Use of Intensive Glycemic Management in Older Adults with Diabetes Mellitus
To examine the proportion of older adults with diabetes mellitus treated with tight glucose control and the factors associated with this practice.
Outpatient sites in the Diabetes Collaborative Registry (N=151).
Adults aged 75 and older with type 2 diabetes mellitus (N=42,669).
Participants were categorized based on glycosylated hemoglobin (HbA1c) and glucose‐lowering medications: poor control (HbA1c >9%), moderate control (HbA1c 8–9%), conservative control (HbA1c 7–8%), tight control (HbA1c <7%) with low‐risk agents (low risk for hypoglycemia), tight control with high‐risk agents, and diet control (HbA1c <7% taking no glucose‐lowering medications). We used hierarchical logistic regression to examine participant and site factors associated with tight control and high‐risk agents versus conservative or tight control and low‐risk agents.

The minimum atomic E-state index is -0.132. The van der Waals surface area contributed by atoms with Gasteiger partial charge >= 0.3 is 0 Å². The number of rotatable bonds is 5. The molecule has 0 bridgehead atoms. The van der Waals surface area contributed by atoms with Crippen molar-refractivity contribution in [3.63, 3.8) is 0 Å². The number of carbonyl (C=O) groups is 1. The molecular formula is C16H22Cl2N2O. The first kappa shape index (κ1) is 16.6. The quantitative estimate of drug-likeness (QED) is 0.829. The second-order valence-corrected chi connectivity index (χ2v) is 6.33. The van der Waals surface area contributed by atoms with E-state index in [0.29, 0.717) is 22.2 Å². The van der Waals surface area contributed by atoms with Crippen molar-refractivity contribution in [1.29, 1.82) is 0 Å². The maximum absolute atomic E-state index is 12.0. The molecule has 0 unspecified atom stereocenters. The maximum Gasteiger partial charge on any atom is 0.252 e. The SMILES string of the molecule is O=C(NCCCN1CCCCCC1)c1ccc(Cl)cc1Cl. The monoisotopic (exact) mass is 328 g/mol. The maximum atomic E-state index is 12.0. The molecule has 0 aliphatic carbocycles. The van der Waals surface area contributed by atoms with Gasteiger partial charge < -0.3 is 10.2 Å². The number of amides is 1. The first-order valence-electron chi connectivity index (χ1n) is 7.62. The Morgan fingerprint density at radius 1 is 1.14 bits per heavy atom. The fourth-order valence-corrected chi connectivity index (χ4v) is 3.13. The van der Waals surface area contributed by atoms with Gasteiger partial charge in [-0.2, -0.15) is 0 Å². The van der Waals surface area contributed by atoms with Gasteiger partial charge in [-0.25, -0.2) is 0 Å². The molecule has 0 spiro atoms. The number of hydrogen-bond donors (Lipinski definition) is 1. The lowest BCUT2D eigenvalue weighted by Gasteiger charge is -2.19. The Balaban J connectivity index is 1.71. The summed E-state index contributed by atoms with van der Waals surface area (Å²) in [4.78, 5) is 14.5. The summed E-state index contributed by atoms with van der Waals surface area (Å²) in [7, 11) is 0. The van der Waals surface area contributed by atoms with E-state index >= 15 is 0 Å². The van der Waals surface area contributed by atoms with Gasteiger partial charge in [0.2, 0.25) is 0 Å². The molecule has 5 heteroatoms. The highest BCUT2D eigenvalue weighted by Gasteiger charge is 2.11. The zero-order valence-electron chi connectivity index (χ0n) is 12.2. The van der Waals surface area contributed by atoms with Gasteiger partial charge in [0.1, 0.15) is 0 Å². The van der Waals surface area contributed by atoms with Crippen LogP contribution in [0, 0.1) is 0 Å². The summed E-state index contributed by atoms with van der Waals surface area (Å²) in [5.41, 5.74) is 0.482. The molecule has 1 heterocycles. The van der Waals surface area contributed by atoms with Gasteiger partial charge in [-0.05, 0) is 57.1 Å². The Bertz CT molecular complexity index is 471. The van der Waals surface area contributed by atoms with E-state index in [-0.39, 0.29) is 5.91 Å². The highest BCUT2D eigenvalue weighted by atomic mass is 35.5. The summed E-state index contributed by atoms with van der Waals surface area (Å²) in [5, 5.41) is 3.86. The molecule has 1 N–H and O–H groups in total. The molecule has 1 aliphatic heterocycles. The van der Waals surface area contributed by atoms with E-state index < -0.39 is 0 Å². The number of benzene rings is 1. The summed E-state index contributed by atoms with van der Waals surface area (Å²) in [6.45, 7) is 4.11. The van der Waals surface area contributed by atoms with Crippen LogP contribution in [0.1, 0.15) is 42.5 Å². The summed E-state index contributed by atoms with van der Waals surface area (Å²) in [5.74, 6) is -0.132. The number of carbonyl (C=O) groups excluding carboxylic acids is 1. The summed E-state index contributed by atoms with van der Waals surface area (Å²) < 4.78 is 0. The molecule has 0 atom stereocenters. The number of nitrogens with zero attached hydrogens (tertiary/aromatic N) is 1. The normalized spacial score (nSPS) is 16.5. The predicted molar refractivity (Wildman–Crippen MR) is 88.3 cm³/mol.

Of 30,696 participants without diet‐controlled diabetes, 5,596 (18%) had moderate or poor control, 9,227 (30%) had conservative control, 7,893 (26%) had tight control taking low‐risk agents, and 7,980 (26%) had tight control taking high‐risk agents. Older age, male sex, heart failure, chronic kidney disease, and coronary artery disease were each independently associated with greater odds of tight control with high‐risk agents. There were no differences according to practice specialty (endocrinology, primary care, cardiology) in how aggressively participants were managed.
One‐quarter of U.S. older adults with type 2 diabetes mellitus are tightly controlled with glucose‐lowering medications that have a high risk of hypoglycemia. These results suggest potential overtreatment of a substantial proportion of people and should encourage further efforts to translate guidelines to daily practice.